Soil fumigant, mulch type, and herbicide treatments affect pepper yield and vigor, and control of nutsedge and root-knot nematode

Robert C. Hochmuth, Wanda L. Laughlin, Scott S. Kerr, Lei Lani Davis, Eric H. Simonne, William M. Stall, Carlene A. Chase, Anthony W. Weiss, Jerry Nance, John Mirusso


Purple nutsedge (Cyperus rotundus L.) and root-knot nematodes (Meloidogyne spp.) are serious pests in vegetable production in Florida. Soil fumigation with methyl bromide in plasticulture systems has traditionally provided excellent control of these pests. This trial was conducted to evaluate alternative soil fumigants, methods of application, and other cultural practices as possible replacements to methyl bromide due to the reduced availability and increased cost of methyl bromide. Plots were established in a Lakeland fine sand at the UF/IFAS North Florida Research and Education Center-Suwannee Valley, near Live Oak, Florida. in the fall of 2003. Five soil fumigant treatments, two plastic mulches, and two herbicide treatments were used in the study. Pepper (Capsicum annuum) yield and vigor was affected by soil fumigation and mulch treatment. Purple nutsedge populations were affected by soil fumigation, mulch type, and herbicide treatment. Rootknot nematode populations were affected by soil fumigation treatment, but not mulch type or herbicide treatment.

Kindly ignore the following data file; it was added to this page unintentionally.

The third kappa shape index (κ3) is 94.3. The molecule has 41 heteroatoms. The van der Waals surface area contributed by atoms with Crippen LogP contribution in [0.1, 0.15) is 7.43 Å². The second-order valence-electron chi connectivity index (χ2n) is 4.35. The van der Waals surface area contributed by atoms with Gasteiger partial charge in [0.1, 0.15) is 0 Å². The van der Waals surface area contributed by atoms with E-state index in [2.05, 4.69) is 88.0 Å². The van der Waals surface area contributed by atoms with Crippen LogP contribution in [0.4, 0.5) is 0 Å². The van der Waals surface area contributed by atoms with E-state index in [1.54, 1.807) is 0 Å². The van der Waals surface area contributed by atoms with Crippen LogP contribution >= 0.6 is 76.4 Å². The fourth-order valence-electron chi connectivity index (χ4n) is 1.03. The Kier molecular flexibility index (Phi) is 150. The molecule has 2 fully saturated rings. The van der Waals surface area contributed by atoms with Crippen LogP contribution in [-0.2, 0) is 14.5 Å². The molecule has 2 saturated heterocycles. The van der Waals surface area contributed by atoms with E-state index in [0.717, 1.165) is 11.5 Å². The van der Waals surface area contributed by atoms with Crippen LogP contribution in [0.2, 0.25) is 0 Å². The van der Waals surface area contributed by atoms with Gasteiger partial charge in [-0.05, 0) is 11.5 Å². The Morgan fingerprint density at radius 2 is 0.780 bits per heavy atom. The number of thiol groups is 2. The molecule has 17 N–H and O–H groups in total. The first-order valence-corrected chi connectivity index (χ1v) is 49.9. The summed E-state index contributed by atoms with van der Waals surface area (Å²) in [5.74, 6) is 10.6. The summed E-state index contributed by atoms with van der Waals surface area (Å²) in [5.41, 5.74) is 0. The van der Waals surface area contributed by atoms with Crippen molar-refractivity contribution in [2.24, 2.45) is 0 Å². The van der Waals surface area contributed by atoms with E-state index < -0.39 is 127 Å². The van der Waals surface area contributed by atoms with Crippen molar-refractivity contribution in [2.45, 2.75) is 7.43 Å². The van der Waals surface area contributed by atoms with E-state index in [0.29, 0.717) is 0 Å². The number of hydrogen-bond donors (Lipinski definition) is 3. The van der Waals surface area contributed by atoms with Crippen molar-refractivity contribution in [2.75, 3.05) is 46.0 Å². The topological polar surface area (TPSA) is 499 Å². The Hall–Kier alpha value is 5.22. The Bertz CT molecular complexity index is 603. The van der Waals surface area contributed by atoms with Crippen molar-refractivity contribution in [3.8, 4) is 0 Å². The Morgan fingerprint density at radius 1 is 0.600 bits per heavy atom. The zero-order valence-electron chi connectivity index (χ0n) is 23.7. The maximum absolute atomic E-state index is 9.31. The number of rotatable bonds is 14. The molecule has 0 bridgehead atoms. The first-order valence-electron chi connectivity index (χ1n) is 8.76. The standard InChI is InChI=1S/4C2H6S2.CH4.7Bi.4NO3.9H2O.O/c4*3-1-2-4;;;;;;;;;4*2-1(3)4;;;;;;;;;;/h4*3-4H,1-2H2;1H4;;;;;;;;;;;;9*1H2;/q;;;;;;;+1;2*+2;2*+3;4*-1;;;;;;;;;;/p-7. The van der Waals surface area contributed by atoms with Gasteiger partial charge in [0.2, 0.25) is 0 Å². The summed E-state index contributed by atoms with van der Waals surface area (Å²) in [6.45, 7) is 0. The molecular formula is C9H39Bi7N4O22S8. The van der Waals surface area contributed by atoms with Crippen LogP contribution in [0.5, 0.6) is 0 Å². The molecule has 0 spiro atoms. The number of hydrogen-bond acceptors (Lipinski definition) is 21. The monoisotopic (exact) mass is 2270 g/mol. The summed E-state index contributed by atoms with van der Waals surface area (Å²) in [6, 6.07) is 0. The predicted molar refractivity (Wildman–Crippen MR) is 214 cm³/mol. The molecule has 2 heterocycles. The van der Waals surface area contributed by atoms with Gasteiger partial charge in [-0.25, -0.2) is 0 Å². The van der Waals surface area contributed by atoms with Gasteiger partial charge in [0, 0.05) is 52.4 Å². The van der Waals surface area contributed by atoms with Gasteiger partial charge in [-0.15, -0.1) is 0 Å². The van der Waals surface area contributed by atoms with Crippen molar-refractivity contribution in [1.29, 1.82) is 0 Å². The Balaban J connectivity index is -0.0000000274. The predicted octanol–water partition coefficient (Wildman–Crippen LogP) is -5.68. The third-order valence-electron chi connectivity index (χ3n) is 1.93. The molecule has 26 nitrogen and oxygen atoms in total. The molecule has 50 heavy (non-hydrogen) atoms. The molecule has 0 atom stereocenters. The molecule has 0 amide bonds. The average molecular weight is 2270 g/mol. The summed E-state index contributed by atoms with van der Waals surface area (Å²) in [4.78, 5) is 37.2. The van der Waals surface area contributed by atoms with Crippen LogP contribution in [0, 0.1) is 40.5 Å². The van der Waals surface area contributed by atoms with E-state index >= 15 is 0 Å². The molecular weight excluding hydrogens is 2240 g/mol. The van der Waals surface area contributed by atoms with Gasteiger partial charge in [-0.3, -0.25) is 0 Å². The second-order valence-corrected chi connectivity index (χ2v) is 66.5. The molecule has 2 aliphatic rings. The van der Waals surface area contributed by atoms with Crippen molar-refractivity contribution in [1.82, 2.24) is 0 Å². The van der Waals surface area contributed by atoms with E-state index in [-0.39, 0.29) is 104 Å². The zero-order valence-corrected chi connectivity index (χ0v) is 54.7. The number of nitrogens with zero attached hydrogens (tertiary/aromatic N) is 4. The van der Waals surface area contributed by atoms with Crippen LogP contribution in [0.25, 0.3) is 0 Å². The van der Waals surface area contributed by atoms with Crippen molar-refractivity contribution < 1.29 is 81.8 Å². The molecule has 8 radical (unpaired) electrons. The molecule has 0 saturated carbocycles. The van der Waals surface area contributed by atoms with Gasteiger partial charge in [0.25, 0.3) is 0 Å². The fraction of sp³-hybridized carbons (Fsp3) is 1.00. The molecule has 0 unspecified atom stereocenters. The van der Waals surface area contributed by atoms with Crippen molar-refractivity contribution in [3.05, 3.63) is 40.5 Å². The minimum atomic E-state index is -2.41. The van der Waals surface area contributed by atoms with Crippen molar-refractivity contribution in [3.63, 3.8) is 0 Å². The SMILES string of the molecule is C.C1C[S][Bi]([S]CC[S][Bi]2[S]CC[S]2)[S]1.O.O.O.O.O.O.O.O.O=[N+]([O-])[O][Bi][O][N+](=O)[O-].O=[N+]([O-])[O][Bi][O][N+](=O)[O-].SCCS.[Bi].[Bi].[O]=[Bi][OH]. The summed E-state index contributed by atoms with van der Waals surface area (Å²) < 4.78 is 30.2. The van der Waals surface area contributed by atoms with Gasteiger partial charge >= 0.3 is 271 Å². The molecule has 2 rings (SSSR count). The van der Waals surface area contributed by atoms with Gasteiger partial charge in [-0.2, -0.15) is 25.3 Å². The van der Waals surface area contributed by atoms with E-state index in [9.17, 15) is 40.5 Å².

cyperus rotundus; capsicum annuum; methyl bromide alternatives; plasticulture; soil fumigation; virtually impermeable film

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Proc. Fla. State Hort. Soc.     ISSN 0886-7283